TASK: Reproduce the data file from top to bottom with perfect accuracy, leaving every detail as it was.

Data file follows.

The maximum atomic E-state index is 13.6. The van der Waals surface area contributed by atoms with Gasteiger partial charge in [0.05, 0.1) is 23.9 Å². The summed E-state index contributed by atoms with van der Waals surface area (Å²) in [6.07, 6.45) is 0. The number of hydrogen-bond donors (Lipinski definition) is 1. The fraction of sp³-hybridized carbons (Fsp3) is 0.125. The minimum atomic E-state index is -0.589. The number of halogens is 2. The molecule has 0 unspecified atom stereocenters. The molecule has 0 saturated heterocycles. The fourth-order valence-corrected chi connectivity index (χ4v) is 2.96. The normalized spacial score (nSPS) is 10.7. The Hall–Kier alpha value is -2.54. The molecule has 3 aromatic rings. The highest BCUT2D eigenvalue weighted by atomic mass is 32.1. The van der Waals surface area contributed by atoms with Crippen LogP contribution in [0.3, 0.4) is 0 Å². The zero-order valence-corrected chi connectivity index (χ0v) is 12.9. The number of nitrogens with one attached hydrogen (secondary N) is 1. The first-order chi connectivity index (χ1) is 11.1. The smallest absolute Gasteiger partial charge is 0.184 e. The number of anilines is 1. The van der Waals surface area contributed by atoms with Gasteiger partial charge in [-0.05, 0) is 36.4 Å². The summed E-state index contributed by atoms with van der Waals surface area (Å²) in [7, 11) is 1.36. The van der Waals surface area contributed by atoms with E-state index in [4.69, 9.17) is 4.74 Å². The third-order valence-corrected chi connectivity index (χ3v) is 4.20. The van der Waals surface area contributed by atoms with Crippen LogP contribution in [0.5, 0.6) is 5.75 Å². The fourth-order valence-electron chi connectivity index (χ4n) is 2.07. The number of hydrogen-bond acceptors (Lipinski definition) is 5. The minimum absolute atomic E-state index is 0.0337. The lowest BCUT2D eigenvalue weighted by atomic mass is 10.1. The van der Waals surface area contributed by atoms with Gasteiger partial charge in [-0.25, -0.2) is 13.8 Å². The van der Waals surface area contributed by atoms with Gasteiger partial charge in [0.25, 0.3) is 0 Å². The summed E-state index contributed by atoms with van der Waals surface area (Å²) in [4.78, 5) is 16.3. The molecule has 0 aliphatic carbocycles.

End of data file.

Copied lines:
The maximum atomic E-state index is 13.6. The van der Waals surface area contributed by atoms with Gasteiger partial charge in [0.05, 0.1) is 23.9 Å². The summed E-state index contributed by atoms with van der Waals surface area (Å²) in [6.07, 6.45) is 0. The number of hydrogen-bond donors (Lipinski definition) is 1. The fraction of sp³-hybridized carbons (Fsp3) is 0.125. The minimum atomic E-state index is -0.589. The number of halogens is 2. The molecule has 0 unspecified atom stereocenters. The molecule has 0 saturated heterocycles. The fourth-order valence-corrected chi connectivity index (χ4v) is 2.96. The normalized spacial score (nSPS) is 10.7. The Hall–Kier alpha value is -2.54. The molecule has 3 aromatic rings. The highest BCUT2D eigenvalue weighted by atomic mass is 32.1. The van der Waals surface area contributed by atoms with Crippen LogP contribution in [0.3, 0.4) is 0 Å². The zero-order valence-corrected chi connectivity index (χ0v) is 12.9. The number of nitrogens with one attached hydrogen (secondary N) is 1. The first-order chi connectivity index (χ1) is 11.1. The smallest absolute Gasteiger partial charge is 0.184 e. The number of anilines is 1. The van der Waals surface area contributed by atoms with Gasteiger partial charge in [-0.05, 0) is 36.4 Å². The summed E-state index contributed by atoms with van der Waals surface area (Å²) in [7, 11) is 1.36. The van der Waals surface area contributed by atoms with E-state index in [4.69, 9.17) is 4.74 Å². The third-order valence-corrected chi connectivity index (χ3v) is 4.20. The van der Waals surface area contributed by atoms with Crippen LogP contribution in [0.5, 0.6) is 5.75 Å². The fourth-order valence-electron chi connectivity index (χ4n) is 2.07. The number of hydrogen-bond acceptors (Lipinski definition) is 5. The minimum absolute atomic E-state index is 0.0337. The lowest BCUT2D eigenvalue weighted by atomic mass is 10.1. The van der Waals surface area contributed by atoms with Gasteiger partial charge in [-0.25, -0.2) is 13.8 Å². The van der Waals surface area contributed by atoms with Gasteiger partial charge in [0.25, 0.3) is 0 Å². The summed E-state index contributed by atoms with van der Waals surface area (Å²) in [4.78, 5) is 16.3. The molecule has 0 aliphatic carbocycles.